to destroy shipping being assembled for the Spanish Armada
Spanish Armada
This article refers to the Battle of Gravelines, for the modern navy of Spain, see Spanish NavyThe Spanish Armada was the Spanish fleet that sailed against England under the command of the Duke of Medina Sidonia in 1588, with the intention of overthrowing Elizabeth I of England to stop English...

 was carried out by Sir Francis Drake in 1587.

During the Second World War, the British set up the Combined Operations Headquarters to organise harassing raids against the Germans in Europe. operations varied from small scale with the No. 62 Commando which numbered only 55 men to the Dieppe Raid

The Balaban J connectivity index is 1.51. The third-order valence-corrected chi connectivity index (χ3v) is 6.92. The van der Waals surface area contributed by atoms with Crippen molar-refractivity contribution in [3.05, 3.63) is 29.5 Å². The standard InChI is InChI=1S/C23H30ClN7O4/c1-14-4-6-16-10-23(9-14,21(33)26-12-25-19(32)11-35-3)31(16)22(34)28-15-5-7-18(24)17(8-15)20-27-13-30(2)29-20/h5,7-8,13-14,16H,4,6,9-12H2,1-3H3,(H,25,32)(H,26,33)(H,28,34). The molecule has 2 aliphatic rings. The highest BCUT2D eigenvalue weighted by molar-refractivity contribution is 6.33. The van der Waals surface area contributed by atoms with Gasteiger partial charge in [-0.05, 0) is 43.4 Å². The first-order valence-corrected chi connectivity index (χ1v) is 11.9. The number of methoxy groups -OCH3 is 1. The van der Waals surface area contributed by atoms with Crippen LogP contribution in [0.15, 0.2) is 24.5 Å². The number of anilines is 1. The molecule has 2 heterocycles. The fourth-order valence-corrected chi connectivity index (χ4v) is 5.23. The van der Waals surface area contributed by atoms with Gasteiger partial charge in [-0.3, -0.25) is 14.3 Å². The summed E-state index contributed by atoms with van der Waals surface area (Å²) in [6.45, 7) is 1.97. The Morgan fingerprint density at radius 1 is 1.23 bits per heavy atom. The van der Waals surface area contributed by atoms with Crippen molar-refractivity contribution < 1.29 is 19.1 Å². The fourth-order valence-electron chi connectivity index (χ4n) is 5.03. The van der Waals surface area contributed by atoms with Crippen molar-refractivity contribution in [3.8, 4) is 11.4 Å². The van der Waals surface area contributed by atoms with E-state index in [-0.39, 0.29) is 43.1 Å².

Dieppe Raid
The Dieppe Raid, also known as the Battle of Dieppe, Operation Rutter or later on Operation Jubilee, during the Second World War, was an Allied attack on the German-occupied port of Dieppe on the northern coast of France on 19 August 1942. The assault began at 5:00 AM and by 10:50 AM the Allied...

 which was a large scale raid (employing about 6,000 soldiers, over 200 ships and 74 squadrons of aircraft) intended to take and hold Dieppe
Dieppe, Seine-Maritime
Dieppe is a commune in the Seine-Maritime department in France. In 1999, the population of the whole Dieppe urban area was 81,419.A port on the English Channel, famous for its scallops, and with a regular ferry service from the Gare Maritime to Newhaven in England, Dieppe also has a popular pebbled...

 sufficiently to cause sufficient destruction to the port. In practice the Dieppe raid was a failure.